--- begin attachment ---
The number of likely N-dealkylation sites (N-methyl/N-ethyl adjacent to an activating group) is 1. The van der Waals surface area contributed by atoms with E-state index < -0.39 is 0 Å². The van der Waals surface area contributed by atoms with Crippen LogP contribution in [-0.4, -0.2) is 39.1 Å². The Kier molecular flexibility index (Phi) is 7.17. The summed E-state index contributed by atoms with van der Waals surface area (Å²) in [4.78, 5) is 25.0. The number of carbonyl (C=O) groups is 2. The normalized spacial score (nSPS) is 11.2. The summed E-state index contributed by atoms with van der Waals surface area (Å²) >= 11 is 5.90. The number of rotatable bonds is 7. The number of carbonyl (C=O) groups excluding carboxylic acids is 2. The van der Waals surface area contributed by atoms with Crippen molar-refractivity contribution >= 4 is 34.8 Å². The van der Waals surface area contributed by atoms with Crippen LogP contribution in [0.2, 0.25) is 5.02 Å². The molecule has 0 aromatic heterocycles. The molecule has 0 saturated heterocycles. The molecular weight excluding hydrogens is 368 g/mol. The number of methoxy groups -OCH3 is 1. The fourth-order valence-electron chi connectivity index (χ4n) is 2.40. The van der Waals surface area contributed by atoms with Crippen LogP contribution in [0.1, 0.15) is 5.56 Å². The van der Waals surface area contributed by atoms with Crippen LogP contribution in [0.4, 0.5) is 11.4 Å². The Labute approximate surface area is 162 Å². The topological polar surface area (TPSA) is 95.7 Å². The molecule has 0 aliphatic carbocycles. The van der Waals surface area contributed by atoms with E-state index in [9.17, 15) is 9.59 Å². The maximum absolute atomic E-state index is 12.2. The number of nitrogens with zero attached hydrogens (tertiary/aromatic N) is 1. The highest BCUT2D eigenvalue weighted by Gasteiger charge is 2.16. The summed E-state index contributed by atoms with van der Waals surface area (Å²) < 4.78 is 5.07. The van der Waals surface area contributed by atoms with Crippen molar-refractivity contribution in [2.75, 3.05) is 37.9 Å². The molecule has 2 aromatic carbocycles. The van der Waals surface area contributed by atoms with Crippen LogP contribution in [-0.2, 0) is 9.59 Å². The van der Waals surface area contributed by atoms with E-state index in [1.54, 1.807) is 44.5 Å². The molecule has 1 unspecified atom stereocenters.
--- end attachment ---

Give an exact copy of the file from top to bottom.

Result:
The number of likely N-dealkylation sites (N-methyl/N-ethyl adjacent to an activating group) is 1. The van der Waals surface area contributed by atoms with E-state index < -0.39 is 0 Å². The van der Waals surface area contributed by atoms with Crippen LogP contribution in [-0.4, -0.2) is 39.1 Å². The Kier molecular flexibility index (Phi) is 7.17. The summed E-state index contributed by atoms with van der Waals surface area (Å²) in [4.78, 5) is 25.0. The number of carbonyl (C=O) groups is 2. The normalized spacial score (nSPS) is 11.2. The summed E-state index contributed by atoms with van der Waals surface area (Å²) >= 11 is 5.90. The number of rotatable bonds is 7. The number of carbonyl (C=O) groups excluding carboxylic acids is 2. The van der Waals surface area contributed by atoms with Crippen molar-refractivity contribution >= 4 is 34.8 Å². The van der Waals surface area contributed by atoms with Crippen LogP contribution in [0.2, 0.25) is 5.02 Å². The molecule has 0 aromatic heterocycles. The molecule has 0 saturated heterocycles. The molecular weight excluding hydrogens is 368 g/mol. The number of methoxy groups -OCH3 is 1. The fourth-order valence-electron chi connectivity index (χ4n) is 2.40. The van der Waals surface area contributed by atoms with Crippen LogP contribution in [0.1, 0.15) is 5.56 Å². The van der Waals surface area contributed by atoms with Crippen LogP contribution in [0.4, 0.5) is 11.4 Å². The Labute approximate surface area is 162 Å². The topological polar surface area (TPSA) is 95.7 Å². The molecule has 0 aliphatic carbocycles. The van der Waals surface area contributed by atoms with E-state index in [9.17, 15) is 9.59 Å². The maximum absolute atomic E-state index is 12.2. The number of nitrogens with zero attached hydrogens (tertiary/aromatic N) is 1. The highest BCUT2D eigenvalue weighted by Gasteiger charge is 2.16. The summed E-state index contributed by atoms with van der Waals surface area (Å²) < 4.78 is 5.07. The van der Waals surface area contributed by atoms with Crippen molar-refractivity contribution in [2.75, 3.05) is 37.9 Å². The molecule has 2 aromatic carbocycles. The van der Waals surface area contributed by atoms with Crippen LogP contribution in [-0.2, 0) is 9.59 Å². The van der Waals surface area contributed by atoms with E-state index in [1.54, 1.807) is 44.5 Å². The molecule has 1 unspecified atom stereocenters.